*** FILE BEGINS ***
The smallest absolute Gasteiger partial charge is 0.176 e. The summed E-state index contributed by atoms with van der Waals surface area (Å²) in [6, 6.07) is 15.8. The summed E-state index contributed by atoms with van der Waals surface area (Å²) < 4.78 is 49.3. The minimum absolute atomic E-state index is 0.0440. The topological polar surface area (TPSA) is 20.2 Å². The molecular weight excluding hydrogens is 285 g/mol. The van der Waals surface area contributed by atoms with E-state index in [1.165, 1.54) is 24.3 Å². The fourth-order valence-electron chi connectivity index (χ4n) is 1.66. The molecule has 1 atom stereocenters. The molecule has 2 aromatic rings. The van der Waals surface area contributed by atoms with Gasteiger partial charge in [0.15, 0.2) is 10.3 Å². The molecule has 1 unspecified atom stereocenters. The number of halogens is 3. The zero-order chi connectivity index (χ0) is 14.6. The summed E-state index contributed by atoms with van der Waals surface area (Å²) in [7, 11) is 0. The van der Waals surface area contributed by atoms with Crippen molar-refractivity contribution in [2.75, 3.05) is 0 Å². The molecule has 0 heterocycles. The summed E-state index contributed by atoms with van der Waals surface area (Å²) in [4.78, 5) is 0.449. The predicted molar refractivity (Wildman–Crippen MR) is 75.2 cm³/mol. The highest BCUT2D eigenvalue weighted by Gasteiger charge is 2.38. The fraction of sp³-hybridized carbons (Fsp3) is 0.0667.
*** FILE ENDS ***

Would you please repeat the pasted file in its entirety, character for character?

The smallest absolute Gasteiger partial charge is 0.176 e. The summed E-state index contributed by atoms with van der Waals surface area (Å²) in [6, 6.07) is 15.8. The summed E-state index contributed by atoms with van der Waals surface area (Å²) < 4.78 is 49.3. The minimum absolute atomic E-state index is 0.0440. The topological polar surface area (TPSA) is 20.2 Å². The molecular weight excluding hydrogens is 285 g/mol. The van der Waals surface area contributed by atoms with E-state index in [1.165, 1.54) is 24.3 Å². The fourth-order valence-electron chi connectivity index (χ4n) is 1.66. The molecule has 1 atom stereocenters. The molecule has 2 aromatic rings. The van der Waals surface area contributed by atoms with Gasteiger partial charge in [0.15, 0.2) is 10.3 Å². The molecule has 1 unspecified atom stereocenters. The number of halogens is 3. The zero-order chi connectivity index (χ0) is 14.6. The summed E-state index contributed by atoms with van der Waals surface area (Å²) in [7, 11) is 0. The van der Waals surface area contributed by atoms with Crippen molar-refractivity contribution in [2.75, 3.05) is 0 Å². The molecule has 0 heterocycles. The summed E-state index contributed by atoms with van der Waals surface area (Å²) in [4.78, 5) is 0.449. The predicted molar refractivity (Wildman–Crippen MR) is 75.2 cm³/mol. The highest BCUT2D eigenvalue weighted by Gasteiger charge is 2.38. The fraction of sp³-hybridized carbons (Fsp3) is 0.0667.